Wacław Berent (Warsaw, 28 September 1878 – 19 November or 22 November 1940, Warsaw) was a Polish novelist, essayist and a literary translator from the Art Nouveau period, publishing under pen names S.A.M. and Wł. Rawicz. He studied natural sciences in Kraków, Zurich, and obtained a PhD in Munich before returning to Warsaw and embarking on a literary career around the turn of the century. Berent became a member of the prestigious Polish Academy of Literature (Polish: Polska Akademia Literatury) in 1933.
Berent translated into Polish Thus Spoke Zarathustra by German philosopher Friedrich Nietzsche. Along with Władysław Reymont, he was a leading representative of the realist trend in the Young Poland movement (Polish: Młoda Polska). His main work, a social novel Żywe kamienie (Stones Alive), depicted the circumstances, which threaten the traditional moral values in the industrial era.
He was a critic of the late 19th century Positivist slogans, modernist Polish philosophy and European bohemianism, which postulated the "art for art's sake". In his novel Ozimina (Winter Crop) he depicted the emergence of Polish independence movement prior to the Revolution of 1905. He was an estetic opponent of Romanticism.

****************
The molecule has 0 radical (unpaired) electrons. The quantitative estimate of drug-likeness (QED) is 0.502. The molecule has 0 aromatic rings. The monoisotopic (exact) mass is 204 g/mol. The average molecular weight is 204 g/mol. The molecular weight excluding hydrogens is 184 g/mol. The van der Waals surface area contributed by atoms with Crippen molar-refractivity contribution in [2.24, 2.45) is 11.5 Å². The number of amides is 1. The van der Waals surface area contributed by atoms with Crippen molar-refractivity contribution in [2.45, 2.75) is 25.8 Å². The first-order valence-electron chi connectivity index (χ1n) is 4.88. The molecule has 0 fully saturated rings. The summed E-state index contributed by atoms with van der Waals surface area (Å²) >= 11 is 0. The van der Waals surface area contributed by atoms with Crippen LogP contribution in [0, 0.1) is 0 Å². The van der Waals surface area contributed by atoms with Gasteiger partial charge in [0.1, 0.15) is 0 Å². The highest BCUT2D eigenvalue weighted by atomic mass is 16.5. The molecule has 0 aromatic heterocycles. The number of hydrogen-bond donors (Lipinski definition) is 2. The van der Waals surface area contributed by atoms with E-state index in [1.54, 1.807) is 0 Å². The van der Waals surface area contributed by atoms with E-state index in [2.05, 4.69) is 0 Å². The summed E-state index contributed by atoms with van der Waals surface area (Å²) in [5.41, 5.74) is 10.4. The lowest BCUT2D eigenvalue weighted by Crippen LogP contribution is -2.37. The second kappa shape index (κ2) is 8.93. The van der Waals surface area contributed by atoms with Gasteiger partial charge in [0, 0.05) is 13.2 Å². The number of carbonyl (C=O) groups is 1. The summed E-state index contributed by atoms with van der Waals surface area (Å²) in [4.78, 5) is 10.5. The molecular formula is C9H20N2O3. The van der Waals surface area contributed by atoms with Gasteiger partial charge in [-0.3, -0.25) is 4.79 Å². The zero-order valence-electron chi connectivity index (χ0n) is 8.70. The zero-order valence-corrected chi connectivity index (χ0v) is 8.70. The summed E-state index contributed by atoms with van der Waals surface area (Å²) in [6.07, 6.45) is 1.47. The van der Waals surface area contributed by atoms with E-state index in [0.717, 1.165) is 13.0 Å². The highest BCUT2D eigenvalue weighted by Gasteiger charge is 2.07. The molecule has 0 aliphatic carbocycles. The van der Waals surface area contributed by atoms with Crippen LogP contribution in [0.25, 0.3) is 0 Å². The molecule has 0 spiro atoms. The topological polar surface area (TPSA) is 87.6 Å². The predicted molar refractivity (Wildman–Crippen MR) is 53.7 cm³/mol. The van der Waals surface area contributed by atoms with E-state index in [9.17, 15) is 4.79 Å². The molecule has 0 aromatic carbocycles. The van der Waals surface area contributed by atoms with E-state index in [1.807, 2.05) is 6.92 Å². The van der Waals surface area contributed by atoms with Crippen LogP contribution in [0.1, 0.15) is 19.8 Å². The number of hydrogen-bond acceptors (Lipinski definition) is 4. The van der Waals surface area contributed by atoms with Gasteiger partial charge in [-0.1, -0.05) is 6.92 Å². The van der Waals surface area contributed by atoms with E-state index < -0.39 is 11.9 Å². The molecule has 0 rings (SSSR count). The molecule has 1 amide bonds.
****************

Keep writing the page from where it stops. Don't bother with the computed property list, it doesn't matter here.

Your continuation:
- Próchno (Rotten Wood, 1903)
- Ozimina (Winter Crop, 1911)
- Żywe kamienie (Stones Alive, 1918)
- Nurt (Trend, 1934)
- Diogenes w kontuszu (Diogenes in a Kontusz, 1937)
- Zmierzch wodzów (The Dusk of the Commanders, 1939)
- Polish Literature on the University of Vienna Pages: Wacław Berent. Universität Wien. Retrieved 19 December 2011.
- Dr Marek Adamiec, Wacław Berent. Virtual Library of Polish Literature. University of Gdansk, 2003.
- Kalendarium literatury międzywojennej at the Wayback Machine (archived February 20, 2009). Polska.pl, Literatura. Retrieved 19 December 2011.
- Urbanowski, M. 2003. ‘Berent Wacław’. In: Słownik Pisarzy Polskich. ed. A. Latusek. Cracow: Wydawnictwo Zielona Sowa. pp. 27–28. in Polish
- Mortkowicz-Olczakowa, Hanna (1961). Bunt wspomnień. Państwowy Instytut Wydawniczy.
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